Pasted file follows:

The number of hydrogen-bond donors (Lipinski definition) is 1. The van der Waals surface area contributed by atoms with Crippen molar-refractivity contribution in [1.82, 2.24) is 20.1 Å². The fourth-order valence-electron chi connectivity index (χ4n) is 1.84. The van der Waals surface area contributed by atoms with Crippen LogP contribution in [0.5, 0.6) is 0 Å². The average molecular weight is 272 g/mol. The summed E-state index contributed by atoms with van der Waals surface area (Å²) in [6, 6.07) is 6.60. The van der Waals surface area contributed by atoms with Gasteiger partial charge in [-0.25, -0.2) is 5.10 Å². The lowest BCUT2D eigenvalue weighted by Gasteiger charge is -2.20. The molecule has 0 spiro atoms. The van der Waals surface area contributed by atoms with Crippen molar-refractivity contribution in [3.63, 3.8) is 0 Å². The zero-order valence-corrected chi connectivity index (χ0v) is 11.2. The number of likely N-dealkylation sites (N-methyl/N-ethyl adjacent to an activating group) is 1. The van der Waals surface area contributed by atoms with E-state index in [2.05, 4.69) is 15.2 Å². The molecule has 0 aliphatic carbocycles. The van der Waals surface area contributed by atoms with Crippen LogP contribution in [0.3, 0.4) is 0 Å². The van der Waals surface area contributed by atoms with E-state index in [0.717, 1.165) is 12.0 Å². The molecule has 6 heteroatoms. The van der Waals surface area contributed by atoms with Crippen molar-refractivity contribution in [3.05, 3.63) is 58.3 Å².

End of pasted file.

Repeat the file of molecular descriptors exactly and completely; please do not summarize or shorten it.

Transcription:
The number of hydrogen-bond donors (Lipinski definition) is 1. The van der Waals surface area contributed by atoms with Crippen molar-refractivity contribution in [1.82, 2.24) is 20.1 Å². The fourth-order valence-electron chi connectivity index (χ4n) is 1.84. The van der Waals surface area contributed by atoms with Crippen LogP contribution in [0.5, 0.6) is 0 Å². The average molecular weight is 272 g/mol. The summed E-state index contributed by atoms with van der Waals surface area (Å²) in [6, 6.07) is 6.60. The van der Waals surface area contributed by atoms with Gasteiger partial charge in [-0.25, -0.2) is 5.10 Å². The lowest BCUT2D eigenvalue weighted by Gasteiger charge is -2.20. The molecule has 0 spiro atoms. The van der Waals surface area contributed by atoms with Crippen molar-refractivity contribution in [3.63, 3.8) is 0 Å². The zero-order valence-corrected chi connectivity index (χ0v) is 11.2. The number of likely N-dealkylation sites (N-methyl/N-ethyl adjacent to an activating group) is 1. The van der Waals surface area contributed by atoms with E-state index in [2.05, 4.69) is 15.2 Å². The molecule has 0 aliphatic carbocycles. The van der Waals surface area contributed by atoms with Crippen LogP contribution in [0.3, 0.4) is 0 Å². The van der Waals surface area contributed by atoms with E-state index in [0.717, 1.165) is 12.0 Å². The molecule has 6 heteroatoms. The van der Waals surface area contributed by atoms with Crippen molar-refractivity contribution in [3.05, 3.63) is 58.3 Å².